So you’ve made the decision to adopt and have an idea of what kind of adoption you want to pursue. (You did think about this, right?) Now it’s time to start taking action. But obviously you don’t want to go it alone. You need to find an adoption professional to work with.
This can be a very difficult and overwhelming decision, as there are literally hundreds of adoption professionals and services out there to choose from. But they generally fall into one of three different categories: agencies, attorneys, and facilitators. In later blog posts, I will go into all the nitty gritty details of how to find the right adoption professional for you, but for now, we are just going to keep things simple and break down the differences between the three.
Adoption agencies basically fall into two categories of their own: state agencies and private agencies. The differences between the two are significant, so let’s take a look at each one.
If you are looking to adopt or foster an older child or a child with special needs, a state agency will usually be your best bet. State agencies are run by the state governments and usually take in children who have been determined by the courts to be children in need. They may have been orphaned, abused, neglected, or come from other circumstances where the parents are unable to take care of them. Adopting from a state agency is usually inexpensive because the state simply wants to find a suitable home for the children, but in some cases the state may try to reunite the children with their parents before terminating their parental rights and granting you full custody. This may prolong the process, especially with the bureaucracy that is often far too common with government agencies. This is also not the route you want to take if you want to adopt an infant.
By contrast, a private agency is a privately-run agency that is licensed by the state. Private agencies are like “one-stop shops” that provide a wide range of services to both birthmothers and the adopting families. The services they offer may vary by agency, but they usually will take care of all aspects of the adoption. They will provide counseling to the birthmothers and help them create an adoption plan for their child. For the adopting family, they will conduct the home study and provide you with education and resources. They may help you prepare an adoption profile and will usually take care of advertising (that is, connecting you with a potential birthmother) for you, and they will screen the birthmothers for you to minimize your risk of being scammed. Some agencies even have an attorney in house to finalize the adoption for you.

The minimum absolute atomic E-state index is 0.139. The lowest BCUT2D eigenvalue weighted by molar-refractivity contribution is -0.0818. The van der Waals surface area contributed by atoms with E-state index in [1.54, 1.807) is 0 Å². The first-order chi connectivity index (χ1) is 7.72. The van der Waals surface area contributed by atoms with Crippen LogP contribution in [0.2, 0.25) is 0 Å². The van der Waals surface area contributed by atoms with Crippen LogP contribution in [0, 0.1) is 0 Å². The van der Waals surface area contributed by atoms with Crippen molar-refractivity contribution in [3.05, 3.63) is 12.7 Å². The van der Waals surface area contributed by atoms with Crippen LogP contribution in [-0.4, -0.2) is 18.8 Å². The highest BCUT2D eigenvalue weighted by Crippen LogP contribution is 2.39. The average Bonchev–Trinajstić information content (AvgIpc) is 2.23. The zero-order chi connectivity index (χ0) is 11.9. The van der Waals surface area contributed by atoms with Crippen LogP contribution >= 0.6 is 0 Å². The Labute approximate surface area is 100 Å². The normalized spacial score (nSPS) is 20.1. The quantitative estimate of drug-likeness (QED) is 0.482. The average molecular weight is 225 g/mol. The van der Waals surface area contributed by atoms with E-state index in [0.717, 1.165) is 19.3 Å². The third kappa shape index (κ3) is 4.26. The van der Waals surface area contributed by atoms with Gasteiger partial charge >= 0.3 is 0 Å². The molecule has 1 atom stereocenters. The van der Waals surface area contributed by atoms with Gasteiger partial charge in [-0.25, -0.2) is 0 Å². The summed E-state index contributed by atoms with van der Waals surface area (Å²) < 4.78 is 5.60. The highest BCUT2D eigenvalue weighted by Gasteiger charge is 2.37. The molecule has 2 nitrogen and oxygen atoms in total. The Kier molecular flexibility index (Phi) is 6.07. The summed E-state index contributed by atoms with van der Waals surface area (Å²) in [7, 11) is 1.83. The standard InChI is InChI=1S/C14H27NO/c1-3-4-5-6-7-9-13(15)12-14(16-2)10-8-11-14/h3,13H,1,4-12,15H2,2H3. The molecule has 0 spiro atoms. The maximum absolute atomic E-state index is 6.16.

Private agencies usually have a set fee schedule so that you have a good idea up front what your costs will be. However, you may still need to pay all or part of the birthmother’s expenses, such as medical expenses and living arrangements, so be sure to ask. Some agencies offer a sliding-scale fee structure that charges you based on your income; for instance, families who earn less money would pay lower fees than those who earn a higher income. While many agencies are non-profit, some agencies are for-profit, so you may want to take that into consideration.
An adoption attorney is a lawyer who handles the legal aspects of an adoption. Even if you work with an agency or a facilitator, you will need to hire an attorney at some point in order to finalize the adoption in the court. However, some adoption attorneys provide services that go beyond just the legal aspects. They may provide you counseling and help you with advertising and matching.
However, there are some services that attorneys cannot provide, such as the home study. You will need to find an adoption agency to conduct this for you. (Your attorney may be able to refer you to one.) Also, depending on the attorney, you may be responsible for doing your own advertising and outreach to potential birthmothers, although some attorneys will assist you with this, so be sure to ask. The upside to this is that you have more control over the process and may be able to find a match quicker by doing more advertising. (Just be sure to figure that into your budget, as more advertising will cost more.) The downside is that you could be opening yourself up to risk of being scammed. I strongly recommend having an objective third party screen the birthmothers for you, since you may be too emotionally invested to do this safely on your own. Your attorney may do this for you, so again, be sure to ask. Also, many states require the birthmother to be represented by her own attorney, who should not be the same person representing you. It’s customary for you to cover this expense for the birthmother as well, so be sure to figure that into your budget.